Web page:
Master these 10 basic bartending techniques and you'll be well equipped to mix up almost any cocktail you fancy.
Just beginning to explore the world of home bartending? We’ve put together a quick guide to get you well on your way to becoming a mixological maestro (or at least someone who can prep classic gin serves with ease). Below, we’re breaking down the basic bartending techniques and terminology that you’ll need to make cocktails at home—and recommending a different cocktail recipe for each to ensure you get to test your newfound skills. Practice does make perfect, after all.
When should you shake your cocktails? If you’ve got syrups, fruit juices, or other mixers to emulsify (except anything carbonated, of course), then a serve is probably a good candidate for shaking. While three-part cobbler shakers look pretty (and have built-in strainers), two-piece Boston shakers are typically favoured by the pros for their larger capacity and efficiency. To shake, ensure your shaker contains lots of hard, very cold ice, seal well, hold with two hands, and agitate for at least 10-12 seconds to properly mix and dilute your ingredients.
Recipe: Corpse Reviver #2
Where shaking works best for fruity, mixer-driven cocktails, a short, spirit-led number is typically best stirred. This gentler method of mixing won’t break off any ice shards, and makes for a more velvety texture. Whether you stir in a mixing glass, shaker, or other vessel, use a long-handled bar spoon, lots of ice, and stir for 20-30 seconds to properly chill and dilute.
Come brunch o’clock, throwing is a basic bartending technique that’s good to have in your arsenal. It’s most frequently employed with Red Snappers and Bloody Marys—which shouldn’t be overly agitated—and involves gently pouring the ingredients between two shakers. Fill one with ice and seal with a hawthorn strainer; fill the other with the ingredients and pour between the two. This video demonstration shows just how impressive the technique looks in action.
Recipe: Red Snapper
Muddling is one misunderstood bartending technique. Many see the muddler’s duty as mashing their ingredients into submission, but you don’t want to use it so aggressively that you’re left with a pulpy mess. Instead, use a long muddler to gently break down ingredients and release their flavour into the drink, pushing down and twisting with each muddle. Be sure to use a shaker or heavy-rimmed glass, too, so you don’t risk breakage.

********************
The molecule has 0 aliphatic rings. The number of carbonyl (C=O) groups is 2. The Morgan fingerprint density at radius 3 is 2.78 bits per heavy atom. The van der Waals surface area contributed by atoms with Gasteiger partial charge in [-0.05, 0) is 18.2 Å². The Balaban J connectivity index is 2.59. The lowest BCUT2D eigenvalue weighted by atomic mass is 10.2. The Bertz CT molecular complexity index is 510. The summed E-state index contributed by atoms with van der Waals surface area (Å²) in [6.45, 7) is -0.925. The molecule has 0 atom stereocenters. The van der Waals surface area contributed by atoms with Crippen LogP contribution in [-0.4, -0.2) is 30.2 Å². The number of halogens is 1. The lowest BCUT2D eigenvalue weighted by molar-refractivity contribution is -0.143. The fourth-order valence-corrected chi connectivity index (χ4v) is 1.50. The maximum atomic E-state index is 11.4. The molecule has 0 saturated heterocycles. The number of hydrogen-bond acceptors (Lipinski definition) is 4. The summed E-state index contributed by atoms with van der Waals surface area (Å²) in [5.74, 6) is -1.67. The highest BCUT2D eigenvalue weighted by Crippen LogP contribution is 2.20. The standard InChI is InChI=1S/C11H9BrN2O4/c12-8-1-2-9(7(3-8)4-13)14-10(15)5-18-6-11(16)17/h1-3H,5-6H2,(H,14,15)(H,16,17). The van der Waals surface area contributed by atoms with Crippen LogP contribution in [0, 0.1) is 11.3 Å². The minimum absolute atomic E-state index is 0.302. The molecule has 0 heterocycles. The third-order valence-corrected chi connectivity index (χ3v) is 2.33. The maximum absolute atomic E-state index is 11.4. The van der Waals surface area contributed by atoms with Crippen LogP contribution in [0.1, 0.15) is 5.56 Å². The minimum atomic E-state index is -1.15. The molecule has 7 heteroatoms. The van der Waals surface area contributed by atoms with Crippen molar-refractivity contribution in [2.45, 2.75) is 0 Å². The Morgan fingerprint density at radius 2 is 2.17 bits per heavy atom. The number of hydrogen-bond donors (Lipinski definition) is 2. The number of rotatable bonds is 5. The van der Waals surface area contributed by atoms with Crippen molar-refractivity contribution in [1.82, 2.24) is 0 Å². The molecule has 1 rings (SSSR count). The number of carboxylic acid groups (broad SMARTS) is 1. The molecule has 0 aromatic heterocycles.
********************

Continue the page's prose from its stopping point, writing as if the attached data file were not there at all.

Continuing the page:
Recipe: Millionaire’s Mule
This technique may sound eyebrow-raising, but it’s a) tamer than its name suggests, and b) couldn’t be easier. Simply take a basil or mint leaf (or other delicate bit of greenery), place it on your palm, and spank it with your other hand. This expresses the oils in the leaf without destroying it, making for a prettier and more fragrant garnish.
Recipe: The Spanky Panky Martini
6. Double Straining
If you’ve muddled ingredients in your cocktail, added whole spices, or shaken it aggressively, you’ll want to double strain to ensure the final result is clear and absent any floating particles. For this basic bartending technique, you’ll use a hawthorn or julep strainer as usual, though will hold a handheld strainer or sieve below the shaker as you pour, ensuring the drink is twice-filtered before it reaches the glass.
Recipe: Rosewater Fizz
7. Dry Shaking
When you’re making flips, Ramos Gin Fizzes, or any drink that uses eggs or cream, dry shaking is a key to ensuring the end result is properly emulsified and aerated. First, add your ingredients to a shaker and shake for 20 or so seconds; then, open it up, fill with cold ice, seal, and shake again.
Recipe: Flippin’ Sloe
If you want to sweeten your drinks, in most cases, sugar syrups are your best option: raw sugar adds grit and takes forever to dissolve amidst ice, but syrups meld into your drink instantly. The most basic sugar syrup involves a 1:1 ratio of sugar and water, which should be heated in a pan on the hob (until the sugar has dissolved and the mixture is viscous) and then left to cool. To make flavoured syrups, simply add fruit, spices, or other ingredients when the syrup is nearly ready to come off the heat, and leave to infuse for 30 or so minutes before straining.
Recipe: Lady in Red
Flaming your citrus is the perfect way to add some pyrotechnics to your mixing. Oranges are the most common candidate for flaming, as the technique lightly caramelises their oils and adds a heady, burnt-sugar dimension to the serve. Using a paring knife, cut a perfect coin of orange peel, trying to avoid any pith. Position it above your drink, hold a lighter or lit match in front of it, and lightly squeeze; when the flammable oils are expressed, they’ll burn in a quick puff of flame (here’s a straightforward video demonstration). You can use this technique on a number of serves, but it works particularly well with spirited numbers like a Negroni or Martinez.
No, you won’t be making your serve levitate with this basic bartending technique. Instead, floating is the process of finishing off a cocktail with a small amount of spirit, layered at the top of the drink. It’s a slightly finicky process; the best way to float, however, is to angle a bar spoon into the drink and pour slowly down its twisted stem, which should deposit the ingredient correctly.